Five Edinburgh bands everyone should know about


It’s always exciting to get on-board when bands are on the cusp of big things, so here are five Edinburgh bands for your attention. Have a listen and enjoy some brilliant home-grown music.




A band from over here who sound a lot like they come from over there – Edinburgh/Glasgow dynamic duo Honeyblood embody the very best in American-inspired grunge and mid-90s alt-rock (think Throwing Muses, The Breeders, PJ Harvey, etc.). Signed to Fat Cat records, and having not long come off the back of a US tour with Belle & Sebastian, the twosome – guitarist/ vocalist Stina Tweedale and drummer Cat Myers – were recently shortlisted for a Scottish Album of the Year (SAY) Award. Having recorded their debut in the grand ol’ U S of A, too, you get the feeling the girls will make the breakthrough into the American mainstream sooner rather than later. Until then, be sure to check out their riot-girl-infused live shows up and down the country, for this colourful double-act are touring throughout July and August.



King Eider:

All hail the King. A relatively new, nu-folk outfit with bluesy influences, this Capital quintet are more likely to be sporting primary coloured outfits than Arran jumpers – and more inclined to be out on the streets spreading their quirky, acoustic-led love than sat in a small pub playing in traditional folk sessions. Imagine Mumford & Sons on a canal barge with the Incredible String Band for company and you’ll get the gist. The band, however, got their break whilst busking in London, where TV presenter Gaby Roslin heard them while walking her children home from school. Cue a slew of BBC radio appearances. With debut album The Deeper The Water already available to the public, it’s the King’s vocal harmonies that affect the most. A top spot at Celtic Connections must surely be in the offing. The real King Eider is a large sea duck by the way. Quack! King Eider play La Belle Angelle on Thursday, 23 July as part of this year’s Edinburgh Jazz & Blues Festival. Don’t miss it.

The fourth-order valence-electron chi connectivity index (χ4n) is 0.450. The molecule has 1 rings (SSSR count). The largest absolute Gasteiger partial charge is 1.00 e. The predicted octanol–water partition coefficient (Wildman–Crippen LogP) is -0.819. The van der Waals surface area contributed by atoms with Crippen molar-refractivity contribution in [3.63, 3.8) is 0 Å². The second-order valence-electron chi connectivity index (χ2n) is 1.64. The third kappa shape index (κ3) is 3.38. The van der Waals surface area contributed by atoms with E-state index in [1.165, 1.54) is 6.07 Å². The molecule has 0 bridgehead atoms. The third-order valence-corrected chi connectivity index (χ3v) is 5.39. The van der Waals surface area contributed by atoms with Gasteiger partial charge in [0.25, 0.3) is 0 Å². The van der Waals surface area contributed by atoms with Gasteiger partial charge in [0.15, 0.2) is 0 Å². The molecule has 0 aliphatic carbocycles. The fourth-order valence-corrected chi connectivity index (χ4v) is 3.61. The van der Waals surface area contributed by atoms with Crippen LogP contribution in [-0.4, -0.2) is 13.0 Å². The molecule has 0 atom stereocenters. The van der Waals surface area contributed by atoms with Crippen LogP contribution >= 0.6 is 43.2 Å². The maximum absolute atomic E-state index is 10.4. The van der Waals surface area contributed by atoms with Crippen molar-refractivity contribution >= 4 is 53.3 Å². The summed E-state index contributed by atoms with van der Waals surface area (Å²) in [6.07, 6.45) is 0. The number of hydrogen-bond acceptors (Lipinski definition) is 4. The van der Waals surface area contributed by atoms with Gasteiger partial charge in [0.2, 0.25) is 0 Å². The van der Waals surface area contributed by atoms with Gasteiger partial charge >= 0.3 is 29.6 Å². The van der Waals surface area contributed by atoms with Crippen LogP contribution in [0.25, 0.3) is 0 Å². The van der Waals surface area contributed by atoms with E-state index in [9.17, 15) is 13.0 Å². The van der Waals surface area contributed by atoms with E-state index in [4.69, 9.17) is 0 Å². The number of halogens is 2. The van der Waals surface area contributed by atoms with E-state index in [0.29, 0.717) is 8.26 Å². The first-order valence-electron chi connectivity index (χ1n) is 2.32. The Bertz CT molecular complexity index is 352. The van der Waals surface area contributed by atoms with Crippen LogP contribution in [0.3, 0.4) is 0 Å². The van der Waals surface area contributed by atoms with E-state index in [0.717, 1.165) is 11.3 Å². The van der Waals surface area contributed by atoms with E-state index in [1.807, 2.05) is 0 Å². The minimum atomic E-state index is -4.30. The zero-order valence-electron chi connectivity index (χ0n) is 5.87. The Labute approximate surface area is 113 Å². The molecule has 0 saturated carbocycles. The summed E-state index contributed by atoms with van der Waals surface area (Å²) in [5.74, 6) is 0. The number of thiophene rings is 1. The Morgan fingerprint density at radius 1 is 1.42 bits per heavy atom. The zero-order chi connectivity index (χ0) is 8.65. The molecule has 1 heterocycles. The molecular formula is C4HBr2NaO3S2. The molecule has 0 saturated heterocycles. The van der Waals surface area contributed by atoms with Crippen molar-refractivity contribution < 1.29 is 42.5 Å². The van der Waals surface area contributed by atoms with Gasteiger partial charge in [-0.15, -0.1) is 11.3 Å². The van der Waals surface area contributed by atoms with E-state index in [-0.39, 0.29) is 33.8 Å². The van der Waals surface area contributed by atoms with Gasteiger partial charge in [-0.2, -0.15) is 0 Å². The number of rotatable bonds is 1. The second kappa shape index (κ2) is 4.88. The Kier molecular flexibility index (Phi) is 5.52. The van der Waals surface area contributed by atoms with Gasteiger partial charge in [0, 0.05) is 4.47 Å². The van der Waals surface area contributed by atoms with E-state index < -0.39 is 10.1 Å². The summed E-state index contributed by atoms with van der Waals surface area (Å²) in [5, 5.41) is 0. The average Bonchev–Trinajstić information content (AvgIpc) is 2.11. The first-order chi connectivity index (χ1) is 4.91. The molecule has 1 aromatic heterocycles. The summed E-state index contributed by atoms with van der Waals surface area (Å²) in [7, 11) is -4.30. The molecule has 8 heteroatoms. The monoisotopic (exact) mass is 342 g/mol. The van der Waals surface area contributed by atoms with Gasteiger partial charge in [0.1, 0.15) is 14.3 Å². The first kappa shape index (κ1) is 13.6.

Poción de Fe:

Given their exotic mix of Caribbean rhythms, Cuban salsa and African mambo, it seems slightly ironic that this Edinburgh septet’s name is a Spanish play on the physical consumption of Scotland’s national fizzy drink, Irn Bru. Just like the iconic drink, though, Poción de Fe are also made from girders. With more grooves than a HGV truck tyre, they’re as tight as Frodo Baggins’ grip on the One Ring, and guaranteed to get your bootie shaking. A brass-heavy outfit, their flavoursome Spanish lyrics are socially and politically conscious, too. You might not understand them, but you’ll have a fun time listening nonetheless. Not convinced? Then why not head along to the Tron Kirk on Sunday 26 July, where they’ll be playing as part of the Edinburgh Jazz & Blues Festival. Just don’t forget to take your dancing shoes.




Not every band has to be at the cutting edge of contemporary music in order to be worthy of closer inspection. Not every band has to be under 25, a bunch of hipsters, or decked out in designer clothing to make a name for themselves, either. Case in point: Edinburgh ska juggernaut, Bombskare. A nine-piece skanking machine, their high-energy, TNT-fuelled live shows are so energetic and entertaining, it’s no wonder every festival in the land wants to book them. But that doesn’t necessarily mean Bombskare are a heads down, legs up, nose-to-the-grindstone group with no technical flair. Oh, no. These guys have chops, too. In spades. They have the appeal of Madness, the look of The Specials, and have all the presence of Bad Manners’ Buster Bloodvessel in his pomp. Don’t get too close, though. That is, unless you want to have your earlobes scalded.



Trio HSK:

When it comes to skipping genres, Trio HSK must be the Olympic hurdlers of Edinburgh’s music scene. Technically a jazz-orientated three-piece, their music, however, incorporates everything from classical and hip-hop to metal and music of the Americas. Inspired by blues and gospel, as well as breakcore (whatever that is), it’s complex, thought-provoking stuff. In fact, they don’t so much push the envelope, they canon it. Consisting of Richard Harrold (piano), Ant Law (guitar) and Richard Kass (drums), the trio will be joined by none other than keyboardist Cory Henry – he of American, Grammy award-winning fusion giants, Snarky Puppy – when they play the Festival Theatre Studio on Sunday, 19 July. All bodes well, then, for an evening of innovation, mind-blowing time signatures, and high-quality instrumentation. It’s Jazz, Jim, but not as we know it.

words: Barry Gordon